Greek mythology

Greek mythology, like Roman mythology, includes about 30,000 gods, goddesses, demi-gods, heroes or other inferior deities whose origin dates back to the old Indo-European period. Each has natural power, but also each has a local reality, symbolized by a divinity (salutary or harmful). Some were common to all of Greece, others were worshipped only locally.

As shown by the abundance of monuments, works of art and the entire literary tradition from Homer to the work of modern mythographers, Greek mythology is one of the richest in the world.

 

Greek mythology is the organized set of myths from ancient Greece, developed over a very long period from Mycenaean civilization to Roman domination. The encounter between the Greeks and the Romans coincides with Greek and Roman mythology: the former exerts a strong influence on the latter, which is not reduced to it. Long after the disappearance of the Greek and Roman religions, Greek mythology was used as a subject of inspiration by artists and continues to be so today.

Greek mythology has come to us through a vast body of texts, the oldest of which are the epics of Homer and the poems of Hesiod, mainly Theogony, but also through pictorial arts such as ceramics. All these sources present genealogies and stories that form a system with limited coherence. Greek myths testify to the ancient Greeks’ representation of the world. Nevertheless, the status of Greek mythology is complex, as mythology goes beyond religion. The mythical characters and events reported by tradition were, for the Greeks at least in their broadest sense, historical realities of the distant past and thus served as a basis for the work of ancient historians. At the same time, mythology provides a rich source of inspiration for ancient Greek literature and art.

A quick examination of his various information may suggest that these more or less wonderful legends present themselves as a coherent whole, which would have been codified and ordered by time to be easily understandable to a modern mind and frozen once and for all. This is not the case, because the study of mythology is increasingly fertile and leads to incessant and regular progress thanks to the discoveries of archaeology, linguistics or ethnology, just as the interpretation of these myths is constantly evolving.

The mythology of classical antiquity includes a very large number of gods, goddesses, demigods, or heroes.
Each natural power can be represented by a divinity. In addition, there are multiple and divergent sources on the history of the deities. As Pausanias wrote in his Periegesis “Greek stories generally have several versions and this is particularly true for genealogy.” The variety of these stories, all the more so because each, because of the ethnic fragmentation of Greece, can present several variants, their very contradictions, sometimes their incoherence from one legend to another, reflect the vitality of the Greek genius, who sees in the history of its gods and heroes a living and not immutable material.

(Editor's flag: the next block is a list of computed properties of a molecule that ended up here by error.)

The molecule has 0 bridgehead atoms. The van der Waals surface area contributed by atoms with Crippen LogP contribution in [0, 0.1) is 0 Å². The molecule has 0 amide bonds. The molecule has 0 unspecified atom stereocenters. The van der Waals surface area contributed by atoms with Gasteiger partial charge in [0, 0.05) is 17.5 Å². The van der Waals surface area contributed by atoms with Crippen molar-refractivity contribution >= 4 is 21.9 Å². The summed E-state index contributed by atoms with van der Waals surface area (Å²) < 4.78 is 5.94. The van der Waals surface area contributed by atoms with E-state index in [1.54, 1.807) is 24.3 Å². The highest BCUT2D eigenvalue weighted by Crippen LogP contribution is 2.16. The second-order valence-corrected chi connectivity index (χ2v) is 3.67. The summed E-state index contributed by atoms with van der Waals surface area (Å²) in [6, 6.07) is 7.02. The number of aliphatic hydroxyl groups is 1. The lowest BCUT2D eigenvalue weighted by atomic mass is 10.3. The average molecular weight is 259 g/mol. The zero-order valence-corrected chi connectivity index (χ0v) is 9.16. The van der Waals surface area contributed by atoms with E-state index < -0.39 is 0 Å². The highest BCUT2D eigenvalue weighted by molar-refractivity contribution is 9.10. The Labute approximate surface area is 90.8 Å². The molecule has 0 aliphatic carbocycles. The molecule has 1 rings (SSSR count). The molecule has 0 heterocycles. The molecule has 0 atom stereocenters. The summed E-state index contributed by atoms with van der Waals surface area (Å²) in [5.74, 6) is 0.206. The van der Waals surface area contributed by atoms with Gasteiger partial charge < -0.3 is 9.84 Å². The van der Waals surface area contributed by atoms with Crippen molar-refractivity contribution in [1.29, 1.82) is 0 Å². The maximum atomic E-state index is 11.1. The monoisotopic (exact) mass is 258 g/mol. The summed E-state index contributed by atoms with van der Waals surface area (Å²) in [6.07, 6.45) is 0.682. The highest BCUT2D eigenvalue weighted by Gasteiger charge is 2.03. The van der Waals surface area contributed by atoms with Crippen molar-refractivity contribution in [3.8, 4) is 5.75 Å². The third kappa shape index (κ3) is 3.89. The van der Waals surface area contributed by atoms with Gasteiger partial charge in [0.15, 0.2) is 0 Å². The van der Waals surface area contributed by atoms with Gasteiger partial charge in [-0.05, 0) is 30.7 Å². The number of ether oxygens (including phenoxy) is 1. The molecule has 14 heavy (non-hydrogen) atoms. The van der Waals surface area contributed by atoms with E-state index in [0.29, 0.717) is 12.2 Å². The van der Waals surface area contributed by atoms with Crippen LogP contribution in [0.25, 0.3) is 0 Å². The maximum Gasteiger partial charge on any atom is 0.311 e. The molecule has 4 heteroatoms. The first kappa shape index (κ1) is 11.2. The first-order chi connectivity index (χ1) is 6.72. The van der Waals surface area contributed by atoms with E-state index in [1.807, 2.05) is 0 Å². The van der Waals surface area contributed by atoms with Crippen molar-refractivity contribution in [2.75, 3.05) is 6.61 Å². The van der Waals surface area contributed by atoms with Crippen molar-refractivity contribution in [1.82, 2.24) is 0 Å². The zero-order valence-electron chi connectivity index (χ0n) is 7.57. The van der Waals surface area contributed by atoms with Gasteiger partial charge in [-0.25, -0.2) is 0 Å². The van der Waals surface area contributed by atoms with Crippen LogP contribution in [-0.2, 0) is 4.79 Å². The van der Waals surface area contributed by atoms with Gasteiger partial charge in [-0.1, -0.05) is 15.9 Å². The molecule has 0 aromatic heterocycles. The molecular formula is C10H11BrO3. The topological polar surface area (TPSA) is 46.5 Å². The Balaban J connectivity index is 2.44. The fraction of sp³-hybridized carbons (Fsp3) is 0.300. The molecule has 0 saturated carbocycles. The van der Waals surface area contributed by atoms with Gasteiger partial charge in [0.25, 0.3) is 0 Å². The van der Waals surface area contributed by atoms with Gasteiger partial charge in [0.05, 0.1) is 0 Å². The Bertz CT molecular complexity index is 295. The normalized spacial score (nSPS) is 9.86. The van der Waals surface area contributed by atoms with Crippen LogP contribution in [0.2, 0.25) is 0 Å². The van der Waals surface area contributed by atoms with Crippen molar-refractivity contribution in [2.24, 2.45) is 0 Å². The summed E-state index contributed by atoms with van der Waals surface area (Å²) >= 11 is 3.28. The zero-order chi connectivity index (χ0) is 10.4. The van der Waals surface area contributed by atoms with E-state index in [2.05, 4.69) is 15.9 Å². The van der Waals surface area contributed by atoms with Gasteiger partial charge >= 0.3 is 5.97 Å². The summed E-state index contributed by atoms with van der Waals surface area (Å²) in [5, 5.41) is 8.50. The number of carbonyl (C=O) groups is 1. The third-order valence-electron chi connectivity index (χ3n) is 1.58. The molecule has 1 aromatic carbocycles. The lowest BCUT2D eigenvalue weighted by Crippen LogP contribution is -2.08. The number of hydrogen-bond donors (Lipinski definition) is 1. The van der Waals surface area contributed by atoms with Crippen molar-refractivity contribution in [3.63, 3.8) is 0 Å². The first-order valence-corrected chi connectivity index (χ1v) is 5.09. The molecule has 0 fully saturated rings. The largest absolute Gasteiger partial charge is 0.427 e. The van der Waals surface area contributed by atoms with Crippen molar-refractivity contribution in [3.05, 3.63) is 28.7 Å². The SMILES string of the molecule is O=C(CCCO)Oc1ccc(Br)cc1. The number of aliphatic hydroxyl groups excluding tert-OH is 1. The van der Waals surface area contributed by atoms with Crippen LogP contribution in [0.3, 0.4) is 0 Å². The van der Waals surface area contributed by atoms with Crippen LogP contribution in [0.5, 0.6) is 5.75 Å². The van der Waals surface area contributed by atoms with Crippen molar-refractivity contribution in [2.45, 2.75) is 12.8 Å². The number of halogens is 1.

The Romans adopted the Greek gods and their legends. That is why it is the same form that is generally used by both civilizations.

 

I propose a thematic approach accessible in the menu:

  • the twelve Olympic deities
  • the underworld,
  • the deities of the waters,
  • the monsters,
  • the Heroes
  • The Trojan War
https://www.easyvoyage.com/etats-unis/lava-tour-a-big-island-8475

Origin of Greek mythology: The primordial deities

From Chaos, the Earth (Gaia) which will have (without the help of a male principle) the Earth Light (Hemera), the Star Sky (Ouranos) and the Sea (Pontus) and the desire and love (Eros) are born. Then follows the Darkness (Erebos), at night (Nyx) will have (without the help of a male principle) the Light of the stars (Aither).
Ouranos and Gaia have many descendants: Oceanus (rivers); Hyperion father of Helios (the Sun); Phoebe (the Moon); Cyclops; Themis (the Law); Mnemosyne (memory); Titan had with Gaia (the earth) 12 giant children, the Titans. Ouranos ceded the throne to his brother Cronus, but Cronus devour his male children because of a prophecy that says his sons will destroy him. Zeus, Poseidon, and Hades, however, escaped death thanks to a trick from their mother. Zeus will dethrone him and become the supreme god sitting in Olympus.

Genealogy of the main Greek deities

The origin of the world and the appearance of the gods are described in detail in Theogony, a long poem written in verse by the Greek poet Hesiod, around the eighth century.

According to the religion of ancient Greece, there were initially eight Titans (gods of the Golden Age, which is the time before the gods):

  • Gaia, the mother goddess of the Earth (in Greek Ge, which is pronounced ghê, means “the Earth”);
  • Eros, god of desire and love;
  • Erebe, god of darkness;
  • Nyx, at night;
  • Aither, the light of the stars;
  • Ouranos, god of heaven and time;
  • Hemera, goddess of the day;
  • Pontus, the god of the sea.

From her union with Ouranos, Gaia gave birth:

  • The Titans, including Cronus (the youngest);
  • The Hecatonchires;
  • The Cyclops: Arges, Brontes, and Steropes.

From her union with Pontus, Gaia gave birth:

  • Neureus, a sea god;
  • Thaumas, a sea god too;
  • Phorcys;
  • Ceto;
  • Eurybia.

From his union with Tartarus, Gaia gave birth:

  • Echidna;
  • Typhon.

From the blood of Ouranos that fell on Earth were born:

  • the Erinyes;
  • the Giants;
  • the Meliae.

From her blood that fell into the sea was born the goddess Aphrodite.

Cronos joined Rhea and they had six children